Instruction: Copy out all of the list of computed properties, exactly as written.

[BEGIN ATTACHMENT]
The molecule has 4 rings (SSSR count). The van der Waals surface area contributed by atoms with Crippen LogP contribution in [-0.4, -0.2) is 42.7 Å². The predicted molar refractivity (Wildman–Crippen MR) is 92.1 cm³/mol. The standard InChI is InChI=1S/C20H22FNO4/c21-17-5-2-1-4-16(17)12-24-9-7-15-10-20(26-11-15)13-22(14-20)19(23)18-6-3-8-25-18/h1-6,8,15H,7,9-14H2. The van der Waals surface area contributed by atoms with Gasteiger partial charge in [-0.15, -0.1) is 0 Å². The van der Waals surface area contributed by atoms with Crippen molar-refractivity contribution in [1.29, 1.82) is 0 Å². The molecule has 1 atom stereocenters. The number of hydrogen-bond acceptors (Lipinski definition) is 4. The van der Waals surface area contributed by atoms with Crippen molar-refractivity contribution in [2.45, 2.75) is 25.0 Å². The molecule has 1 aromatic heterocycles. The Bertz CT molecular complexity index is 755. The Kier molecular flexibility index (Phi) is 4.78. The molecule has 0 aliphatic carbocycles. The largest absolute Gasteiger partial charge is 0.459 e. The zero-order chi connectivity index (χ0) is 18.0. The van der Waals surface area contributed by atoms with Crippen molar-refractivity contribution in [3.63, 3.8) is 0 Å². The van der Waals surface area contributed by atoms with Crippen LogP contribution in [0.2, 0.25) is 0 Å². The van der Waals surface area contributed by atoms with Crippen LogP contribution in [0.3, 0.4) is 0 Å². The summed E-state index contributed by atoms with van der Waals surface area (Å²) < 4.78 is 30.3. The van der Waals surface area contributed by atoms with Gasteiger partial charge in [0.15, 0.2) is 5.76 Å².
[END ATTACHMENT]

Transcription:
The molecule has 4 rings (SSSR count). The van der Waals surface area contributed by atoms with Crippen LogP contribution in [-0.4, -0.2) is 42.7 Å². The predicted molar refractivity (Wildman–Crippen MR) is 92.1 cm³/mol. The standard InChI is InChI=1S/C20H22FNO4/c21-17-5-2-1-4-16(17)12-24-9-7-15-10-20(26-11-15)13-22(14-20)19(23)18-6-3-8-25-18/h1-6,8,15H,7,9-14H2. The van der Waals surface area contributed by atoms with Gasteiger partial charge in [-0.15, -0.1) is 0 Å². The van der Waals surface area contributed by atoms with Crippen molar-refractivity contribution in [1.29, 1.82) is 0 Å². The molecule has 1 atom stereocenters. The number of hydrogen-bond acceptors (Lipinski definition) is 4. The van der Waals surface area contributed by atoms with Crippen molar-refractivity contribution in [2.45, 2.75) is 25.0 Å². The molecule has 1 aromatic heterocycles. The Bertz CT molecular complexity index is 755. The Kier molecular flexibility index (Phi) is 4.78. The molecule has 0 aliphatic carbocycles. The largest absolute Gasteiger partial charge is 0.459 e. The zero-order chi connectivity index (χ0) is 18.0. The van der Waals surface area contributed by atoms with Crippen molar-refractivity contribution in [3.63, 3.8) is 0 Å². The van der Waals surface area contributed by atoms with Crippen LogP contribution in [0.2, 0.25) is 0 Å². The van der Waals surface area contributed by atoms with Crippen LogP contribution in [0.3, 0.4) is 0 Å². The summed E-state index contributed by atoms with van der Waals surface area (Å²) < 4.78 is 30.3. The van der Waals surface area contributed by atoms with Gasteiger partial charge in [0.15, 0.2) is 5.76 Å².